But some people do think and do change this pattern. The parents of Niki and Martha, two blind girls I have known almost since birth, decided early on to follow a different path. Niki's family read about blindness, joined the NFB, attended conventions, thought about what they learned, and made a conscious decision: they would treat their daughter in all ways with the same respect and expectations with which they planned to raise their sighted children. Martha's mother, who is blind herself, came to the same conclusion but from a different set of experiences. She not only had the collective experience of the NFB upon which to draw, she could apply the best from her own upbringing and avoid (or try to) the mistakes her parents and teachers had made.

But there was one thing neither set of parents could do: they could not magically make every adult in their child's life believe and behave this way. We prepare our children the best we can, but eventually they must meet and deal with the world as it is. Usually this happens when a child first goes away to school. And that's what happened to Niki and Martha.

Beginning around the first or second grade, they gradually became the hapless victims of the "grab 'em, push, pull, and tug" model of handling the blind. If they were spotted attempting to go anywhere or do anything by themselves, janitors, kitchen workers, secretaries, and teachers would drop what they were doing and grab a hand, an arm, or even the cane and insist on helping. The girls couldn't go to the bathroom, the lunchroom, the playground, or the bus without an adult rushing in to give them a guiding hand. One classroom teacher deserted her class when she spotted one of the girls passing her classroom on the way to get a drink of water. She was afraid the girl would get lost. But by far the worst culprits were their school aides. (As is common practice today, each girl was assigned an aide to help her in the classroom.)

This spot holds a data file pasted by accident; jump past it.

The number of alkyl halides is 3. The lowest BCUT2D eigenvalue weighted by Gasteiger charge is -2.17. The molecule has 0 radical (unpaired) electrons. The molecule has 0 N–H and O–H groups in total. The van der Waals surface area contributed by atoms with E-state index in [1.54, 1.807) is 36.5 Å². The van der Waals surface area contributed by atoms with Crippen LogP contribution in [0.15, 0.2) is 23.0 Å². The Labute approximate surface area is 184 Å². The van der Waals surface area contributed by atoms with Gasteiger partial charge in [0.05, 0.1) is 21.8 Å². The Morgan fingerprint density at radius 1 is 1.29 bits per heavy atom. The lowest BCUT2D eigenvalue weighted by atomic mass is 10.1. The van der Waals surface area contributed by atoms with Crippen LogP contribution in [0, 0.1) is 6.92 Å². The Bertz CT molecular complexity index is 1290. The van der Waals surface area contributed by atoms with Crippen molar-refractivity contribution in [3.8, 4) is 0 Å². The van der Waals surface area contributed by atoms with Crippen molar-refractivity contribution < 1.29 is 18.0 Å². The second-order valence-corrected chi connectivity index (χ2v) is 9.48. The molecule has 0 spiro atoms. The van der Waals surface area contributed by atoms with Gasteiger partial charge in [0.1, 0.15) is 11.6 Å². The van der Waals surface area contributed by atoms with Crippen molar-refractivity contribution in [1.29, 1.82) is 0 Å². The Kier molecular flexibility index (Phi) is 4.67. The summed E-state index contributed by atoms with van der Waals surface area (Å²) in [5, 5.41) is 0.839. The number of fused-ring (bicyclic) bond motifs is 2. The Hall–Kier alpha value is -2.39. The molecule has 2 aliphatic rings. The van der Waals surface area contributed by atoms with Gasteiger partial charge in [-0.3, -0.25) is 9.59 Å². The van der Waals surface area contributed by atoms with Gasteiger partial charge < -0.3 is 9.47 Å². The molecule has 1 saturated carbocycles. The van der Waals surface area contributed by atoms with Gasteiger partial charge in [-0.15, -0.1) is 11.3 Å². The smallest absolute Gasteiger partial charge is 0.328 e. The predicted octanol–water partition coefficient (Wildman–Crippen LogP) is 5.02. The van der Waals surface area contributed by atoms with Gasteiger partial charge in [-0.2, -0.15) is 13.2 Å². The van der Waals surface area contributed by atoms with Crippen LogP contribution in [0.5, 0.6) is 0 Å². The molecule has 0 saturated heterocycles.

Both girls complained to their parents about this treatment. Niki's mom had the opportunity to see for herself what was going on. She went to the school and sat in her daughter's class for a few hours. She was appalled by the aide's behavior, especially during a story-time activity. All the children were to sit on the floor facing the teacher who was reading to them. Since this activity required no assistance, the mom assumed the aide would leave the room or at least stand quietly in the back. She did not. Instead, the aide sat on the floor and positioned the seven-year-old girl between her legs as if she were a two-year-old toddler. Adding insult to injury, the aide proceeded to move and tilt the girl's head toward the teacher. She didn't whisper or suggest that the girl look at the teacher or tell her quietly where to look. She didn't ask permission--she just grabbed her head and moved it.

It was no surprise to the parents that the girls objected to this type of treatment. Both girls had been raised with the positive, can-do philosophy of the Federation. They had canes as soon as they could walk, and they used them. They were not of a mind to take all this grabbing and pulling meekly and without protest, even if it was from adults at school. It wasn't that Martha or Niki wanted to be disruptive or rude. They just couldn't see where it was such a big deal to go down the hall to the bathroom by themselves. But many of the adults, especially the school aides, didn't take kindly to these protests. From their perspective they were only doing their jobs; one aide even stated it that way: "It's my job to be by her side all the time."